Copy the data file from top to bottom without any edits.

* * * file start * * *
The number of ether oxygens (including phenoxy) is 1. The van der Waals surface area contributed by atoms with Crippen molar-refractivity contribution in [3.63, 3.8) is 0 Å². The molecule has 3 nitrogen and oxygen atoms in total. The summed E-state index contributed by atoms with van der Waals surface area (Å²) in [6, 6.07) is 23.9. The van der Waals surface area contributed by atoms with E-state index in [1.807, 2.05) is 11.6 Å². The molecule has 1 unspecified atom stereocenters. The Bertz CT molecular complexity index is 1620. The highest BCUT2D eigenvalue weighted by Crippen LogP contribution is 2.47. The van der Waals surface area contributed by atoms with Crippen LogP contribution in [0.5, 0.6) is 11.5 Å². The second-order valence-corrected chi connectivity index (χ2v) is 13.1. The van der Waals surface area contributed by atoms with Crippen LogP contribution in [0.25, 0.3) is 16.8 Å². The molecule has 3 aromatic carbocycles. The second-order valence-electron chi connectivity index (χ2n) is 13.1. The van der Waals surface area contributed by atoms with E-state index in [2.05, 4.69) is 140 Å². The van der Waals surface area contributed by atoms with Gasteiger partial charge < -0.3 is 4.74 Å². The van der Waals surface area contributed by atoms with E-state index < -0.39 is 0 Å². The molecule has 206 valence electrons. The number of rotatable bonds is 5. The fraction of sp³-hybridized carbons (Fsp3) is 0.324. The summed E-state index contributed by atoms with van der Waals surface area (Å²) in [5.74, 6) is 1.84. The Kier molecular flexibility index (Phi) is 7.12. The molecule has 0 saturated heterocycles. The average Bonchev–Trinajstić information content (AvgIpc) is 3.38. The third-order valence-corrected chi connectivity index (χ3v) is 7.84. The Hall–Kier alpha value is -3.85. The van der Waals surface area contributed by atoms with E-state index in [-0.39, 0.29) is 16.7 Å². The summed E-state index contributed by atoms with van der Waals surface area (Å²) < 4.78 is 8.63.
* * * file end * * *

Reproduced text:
The number of ether oxygens (including phenoxy) is 1. The van der Waals surface area contributed by atoms with Crippen molar-refractivity contribution in [3.63, 3.8) is 0 Å². The molecule has 3 nitrogen and oxygen atoms in total. The summed E-state index contributed by atoms with van der Waals surface area (Å²) in [6, 6.07) is 23.9. The van der Waals surface area contributed by atoms with E-state index in [1.807, 2.05) is 11.6 Å². The molecule has 1 unspecified atom stereocenters. The Bertz CT molecular complexity index is 1620. The highest BCUT2D eigenvalue weighted by Crippen LogP contribution is 2.47. The van der Waals surface area contributed by atoms with Crippen LogP contribution in [0.5, 0.6) is 11.5 Å². The second-order valence-corrected chi connectivity index (χ2v) is 13.1. The van der Waals surface area contributed by atoms with Crippen LogP contribution in [0.25, 0.3) is 16.8 Å². The molecule has 3 aromatic carbocycles. The second-order valence-electron chi connectivity index (χ2n) is 13.1. The van der Waals surface area contributed by atoms with E-state index in [2.05, 4.69) is 140 Å². The van der Waals surface area contributed by atoms with Gasteiger partial charge < -0.3 is 4.74 Å². The van der Waals surface area contributed by atoms with E-state index < -0.39 is 0 Å². The molecule has 206 valence electrons. The number of rotatable bonds is 5. The fraction of sp³-hybridized carbons (Fsp3) is 0.324. The summed E-state index contributed by atoms with van der Waals surface area (Å²) in [5.74, 6) is 1.84. The Kier molecular flexibility index (Phi) is 7.12. The molecule has 0 saturated heterocycles. The average Bonchev–Trinajstić information content (AvgIpc) is 3.38. The third-order valence-corrected chi connectivity index (χ3v) is 7.84. The Hall–Kier alpha value is -3.85. The van der Waals surface area contributed by atoms with E-state index in [-0.39, 0.29) is 16.7 Å². The summed E-state index contributed by atoms with van der Waals surface area (Å²) < 4.78 is 8.63.